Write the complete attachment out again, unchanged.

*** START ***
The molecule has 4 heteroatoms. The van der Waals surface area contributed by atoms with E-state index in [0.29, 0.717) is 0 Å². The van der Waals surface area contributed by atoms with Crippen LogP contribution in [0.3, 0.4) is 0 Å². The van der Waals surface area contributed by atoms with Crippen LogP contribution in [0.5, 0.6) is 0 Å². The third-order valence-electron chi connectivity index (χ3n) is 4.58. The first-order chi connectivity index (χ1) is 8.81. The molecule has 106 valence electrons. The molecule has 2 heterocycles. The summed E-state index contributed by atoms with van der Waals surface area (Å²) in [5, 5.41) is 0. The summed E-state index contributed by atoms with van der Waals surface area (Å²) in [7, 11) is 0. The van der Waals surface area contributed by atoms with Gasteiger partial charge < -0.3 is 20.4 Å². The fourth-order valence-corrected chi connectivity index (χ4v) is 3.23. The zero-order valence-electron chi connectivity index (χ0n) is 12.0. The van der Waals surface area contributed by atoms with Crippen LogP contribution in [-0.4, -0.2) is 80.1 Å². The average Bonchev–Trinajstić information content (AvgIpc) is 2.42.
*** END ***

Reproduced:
The molecule has 4 heteroatoms. The van der Waals surface area contributed by atoms with E-state index in [0.29, 0.717) is 0 Å². The van der Waals surface area contributed by atoms with Crippen LogP contribution in [0.3, 0.4) is 0 Å². The van der Waals surface area contributed by atoms with Crippen LogP contribution in [0.5, 0.6) is 0 Å². The third-order valence-electron chi connectivity index (χ3n) is 4.58. The first-order chi connectivity index (χ1) is 8.81. The molecule has 106 valence electrons. The molecule has 2 heterocycles. The summed E-state index contributed by atoms with van der Waals surface area (Å²) in [5, 5.41) is 0. The summed E-state index contributed by atoms with van der Waals surface area (Å²) in [7, 11) is 0. The van der Waals surface area contributed by atoms with Gasteiger partial charge < -0.3 is 20.4 Å². The fourth-order valence-corrected chi connectivity index (χ4v) is 3.23. The zero-order valence-electron chi connectivity index (χ0n) is 12.0. The van der Waals surface area contributed by atoms with Crippen LogP contribution in [-0.4, -0.2) is 80.1 Å². The average Bonchev–Trinajstić information content (AvgIpc) is 2.42.